Microsoft aims for AI in manufacturing, introduces industry-oriented solutions

Copilot and adaptive cloud approach will help create curated solutions

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Microsoft AI and cloud solutions for industries

The manufacturing sector, one of the largest and employing far more than any other, is set for an AI revolution. With artificial intelligence on the verge of becoming an integral part of our daily lives, industries, too, should be able to harness the power of AI, says Microsoft.

AI will aid innovations, boost efficiency, optimize operations, cut operating costs, and, in turn, increase revenue across the sector. To help achieve that, Microsoft is announcing AI and cloud-driven solutions for industries on the heels of Hannover Messe.

The Redmond-based tech giant introduces manufacturing data solutions in Microsoft Fabric and the Copilot template on Azure AI, both critical to harnessing the vast amount of data that is often lost.

With Microsoft Fabric, you will be able to integrate data from Information Technology (IT) and Operational Technology (OT) and get valuable insights to optimize the process.

The Copilot template will allow industries to create their dedicated Copilot for workers in cases such as knowledge discovery, root-cause analysis, issue resolution, asset maintenance, and training, amongst others, as per Microsoft’s official blog.

In the initial private preview, Intertape Polymer Group (IPG) is employing the Sight Machine’s Manufacturing Data Platform, while Bridgestone is collaborating with Avanade, an AI and cloud business service.

AI integration in manufacturing remains a key challenge

Every industry is unique, and so is the data originating from it. Deploying a universal AI solution won’t work in such scenarios and will instead be counterproductive.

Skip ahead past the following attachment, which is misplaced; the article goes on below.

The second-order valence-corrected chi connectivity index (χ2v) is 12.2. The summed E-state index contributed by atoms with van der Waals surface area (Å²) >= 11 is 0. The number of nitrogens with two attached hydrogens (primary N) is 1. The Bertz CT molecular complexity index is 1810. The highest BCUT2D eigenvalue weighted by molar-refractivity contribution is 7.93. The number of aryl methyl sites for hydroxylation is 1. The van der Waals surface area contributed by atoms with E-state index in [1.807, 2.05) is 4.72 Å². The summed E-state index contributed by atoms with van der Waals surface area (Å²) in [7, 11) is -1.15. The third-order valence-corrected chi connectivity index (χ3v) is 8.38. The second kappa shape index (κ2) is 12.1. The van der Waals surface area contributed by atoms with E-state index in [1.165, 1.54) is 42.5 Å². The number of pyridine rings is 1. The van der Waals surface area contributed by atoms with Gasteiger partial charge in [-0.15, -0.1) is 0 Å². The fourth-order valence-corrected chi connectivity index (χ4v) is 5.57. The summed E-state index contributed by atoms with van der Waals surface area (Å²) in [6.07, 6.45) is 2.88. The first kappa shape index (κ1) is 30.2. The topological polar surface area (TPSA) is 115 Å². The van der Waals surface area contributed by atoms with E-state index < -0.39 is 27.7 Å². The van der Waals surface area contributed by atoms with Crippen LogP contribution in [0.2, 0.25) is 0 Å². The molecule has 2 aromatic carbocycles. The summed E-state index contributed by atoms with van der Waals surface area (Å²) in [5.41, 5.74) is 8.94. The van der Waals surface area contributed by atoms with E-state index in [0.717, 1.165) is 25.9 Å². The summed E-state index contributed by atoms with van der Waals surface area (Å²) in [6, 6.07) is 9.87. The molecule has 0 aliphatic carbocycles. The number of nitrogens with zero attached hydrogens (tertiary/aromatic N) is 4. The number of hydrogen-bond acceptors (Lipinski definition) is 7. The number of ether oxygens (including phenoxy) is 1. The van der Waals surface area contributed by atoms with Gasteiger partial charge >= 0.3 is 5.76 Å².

To overcome the challenge and ensure that industries across the spectrum can harness the true potential of AI, Microsoft introduces the adaptive cloud approach. According to Microsoft’s official blog,

Our adaptive cloud is a framework to modernize edge infrastructure across operations, like factories, to take advantage of a modern, composable and connected architecture for your applications. Putting the adaptive cloud approach into practice, Azure IoT Operations leverages open standards and works with Microsoft Fabric to create a common data foundation for IT and OT collaboration.

Besides, Dynamics 365 Supply Chain Management will come with a preview of the Traceability add-in for effective and efficient event tracking.

As for the Dynamics 365 Field Service, it will get an improved Copilot and the ability to share links to work orders in the Field Service app in Microsoft Teams. Both these enhancements have been available to Dynamics 365 Field Service users since April 17, 2024.

AI has been a key component in manufacturing for quite some time now. Intel’s use of AI-based tools in designing processors, in addition to streamlining other workflows, is a testament to this.

Last year, Microsoft and Seimens built an industrial Copilot aimed at improving productivity. Microsoft’s AutoDev, another significant development in the AI landscape, is expected to relegate developers to the role of supervisors.

What do you think about the future of AI in industries and Microsoft’s contribution to it? Share with our readers in the comments section.

More about the topics: AI, microsoft